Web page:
Maery Rose suggests putting forth the effort to plan and prepare dinner. “Especially when I’m in writing crunch mode,” she says.
As someone who loves to eat but hates to cook, I completely agree, particularly now that Covid restrictions have severely limited our go-tos for dining and entertainment.
When a family emergency required my husband and me to live six hours away from home for nearly a month during the early weeks of our state’s shut-down, he planned several neighborhood road and walking trips to introduce me to the area and provide creative inspiration.
My favorite was an excursion to an historic cemetery dating back to the early 1800s. We wandered for hours, and I left with several new story ideas.
3. Give them SPACE.
Virginia Woolf had the right of it when she said a writer must have “a room of one’s own” in order to flourish. Preferably one with a lock, the key to which only the writer possesses.
Gabrielle Johansen’s husband understands that, which is why he gave her “a membership in a local writer’s space.”
Likewise, Leslie Stack’s husband once rented her “a studio room on the seventh floor of the Star of the Sea in Rehoboth Beach … for a week.” On occasion, he also drives her to a campground several hours away from their home, sets up their trailer, leaves her alone to write, then returns a week later to pick her up. He’s even offered to build her a she-shed. If she designs it, he’ll build it.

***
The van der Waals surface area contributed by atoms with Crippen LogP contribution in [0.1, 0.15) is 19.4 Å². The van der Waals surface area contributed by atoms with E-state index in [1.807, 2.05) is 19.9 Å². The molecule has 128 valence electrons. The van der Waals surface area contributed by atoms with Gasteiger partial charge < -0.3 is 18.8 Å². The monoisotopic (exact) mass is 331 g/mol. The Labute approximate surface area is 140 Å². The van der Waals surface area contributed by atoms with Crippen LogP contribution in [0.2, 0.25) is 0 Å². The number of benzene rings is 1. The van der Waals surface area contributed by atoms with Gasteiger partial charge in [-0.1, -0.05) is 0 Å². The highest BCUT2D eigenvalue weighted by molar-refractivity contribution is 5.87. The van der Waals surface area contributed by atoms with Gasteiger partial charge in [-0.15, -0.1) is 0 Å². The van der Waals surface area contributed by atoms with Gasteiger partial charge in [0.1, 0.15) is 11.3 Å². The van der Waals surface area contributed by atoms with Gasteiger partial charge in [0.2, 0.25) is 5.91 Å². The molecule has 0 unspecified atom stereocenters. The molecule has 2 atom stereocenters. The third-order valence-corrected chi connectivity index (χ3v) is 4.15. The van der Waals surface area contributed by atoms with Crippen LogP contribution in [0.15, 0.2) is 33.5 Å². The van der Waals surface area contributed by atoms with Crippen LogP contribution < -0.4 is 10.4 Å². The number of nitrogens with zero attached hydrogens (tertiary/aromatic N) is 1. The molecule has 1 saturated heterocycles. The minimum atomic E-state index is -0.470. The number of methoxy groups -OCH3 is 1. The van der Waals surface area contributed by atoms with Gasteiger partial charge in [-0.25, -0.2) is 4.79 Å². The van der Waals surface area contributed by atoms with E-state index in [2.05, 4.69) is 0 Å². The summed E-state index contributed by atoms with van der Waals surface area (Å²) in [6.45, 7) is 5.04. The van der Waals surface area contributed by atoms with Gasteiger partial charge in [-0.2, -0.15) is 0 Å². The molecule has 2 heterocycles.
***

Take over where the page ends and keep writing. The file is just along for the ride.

For years, I have dreamed of converting one of our bedrooms into my own office/library. However, someone would have to move out for that to occur, and that’s not happening anytime soon.
Instead, my husband helped me rearrange our bedroom furniture to create a writing nook in one corner. I repurposed a 2-drawer cabinet, bought a set of antique cast iron bookends to set on top, and gathered my writing tools and resources formerly scattered throughout the house. I’ve angled my comfy chair between two windows overlooking my butterfly garden, and even on rainy days the space is bright and cheerful. My own private paradise.
2. Give them TIME.
Every writer’s process for turning an idea into a polished piece varies as much as the stories we tell, yet we all need time to navigate those steps.
“There is no gift greater than time,” Marta says, and Chari agrees. Just “leave us alone so we can write,” she says.